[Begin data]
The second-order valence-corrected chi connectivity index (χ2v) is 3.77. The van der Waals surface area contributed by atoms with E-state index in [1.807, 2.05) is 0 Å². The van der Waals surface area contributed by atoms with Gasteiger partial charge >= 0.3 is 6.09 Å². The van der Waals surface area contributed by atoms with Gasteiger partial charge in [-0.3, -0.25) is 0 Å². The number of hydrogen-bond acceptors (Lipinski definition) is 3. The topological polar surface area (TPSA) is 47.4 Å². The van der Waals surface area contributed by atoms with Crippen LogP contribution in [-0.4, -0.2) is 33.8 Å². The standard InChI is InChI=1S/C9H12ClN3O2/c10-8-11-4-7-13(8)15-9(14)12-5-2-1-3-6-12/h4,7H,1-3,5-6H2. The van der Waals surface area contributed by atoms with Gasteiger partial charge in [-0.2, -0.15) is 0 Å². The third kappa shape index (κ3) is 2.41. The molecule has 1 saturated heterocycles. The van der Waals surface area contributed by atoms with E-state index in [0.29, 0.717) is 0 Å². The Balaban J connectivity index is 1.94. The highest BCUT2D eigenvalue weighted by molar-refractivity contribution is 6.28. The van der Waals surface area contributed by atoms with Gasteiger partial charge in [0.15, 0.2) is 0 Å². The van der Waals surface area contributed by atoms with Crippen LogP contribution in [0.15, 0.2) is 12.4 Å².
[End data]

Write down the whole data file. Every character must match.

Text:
The second-order valence-corrected chi connectivity index (χ2v) is 3.77. The van der Waals surface area contributed by atoms with E-state index in [1.807, 2.05) is 0 Å². The van der Waals surface area contributed by atoms with Gasteiger partial charge >= 0.3 is 6.09 Å². The van der Waals surface area contributed by atoms with Gasteiger partial charge in [-0.3, -0.25) is 0 Å². The number of hydrogen-bond acceptors (Lipinski definition) is 3. The topological polar surface area (TPSA) is 47.4 Å². The van der Waals surface area contributed by atoms with Crippen LogP contribution in [-0.4, -0.2) is 33.8 Å². The standard InChI is InChI=1S/C9H12ClN3O2/c10-8-11-4-7-13(8)15-9(14)12-5-2-1-3-6-12/h4,7H,1-3,5-6H2. The van der Waals surface area contributed by atoms with Gasteiger partial charge in [-0.2, -0.15) is 0 Å². The third kappa shape index (κ3) is 2.41. The molecule has 1 saturated heterocycles. The van der Waals surface area contributed by atoms with E-state index in [0.29, 0.717) is 0 Å². The Balaban J connectivity index is 1.94. The highest BCUT2D eigenvalue weighted by molar-refractivity contribution is 6.28. The van der Waals surface area contributed by atoms with Gasteiger partial charge in [0.15, 0.2) is 0 Å². The van der Waals surface area contributed by atoms with Crippen LogP contribution in [0.15, 0.2) is 12.4 Å².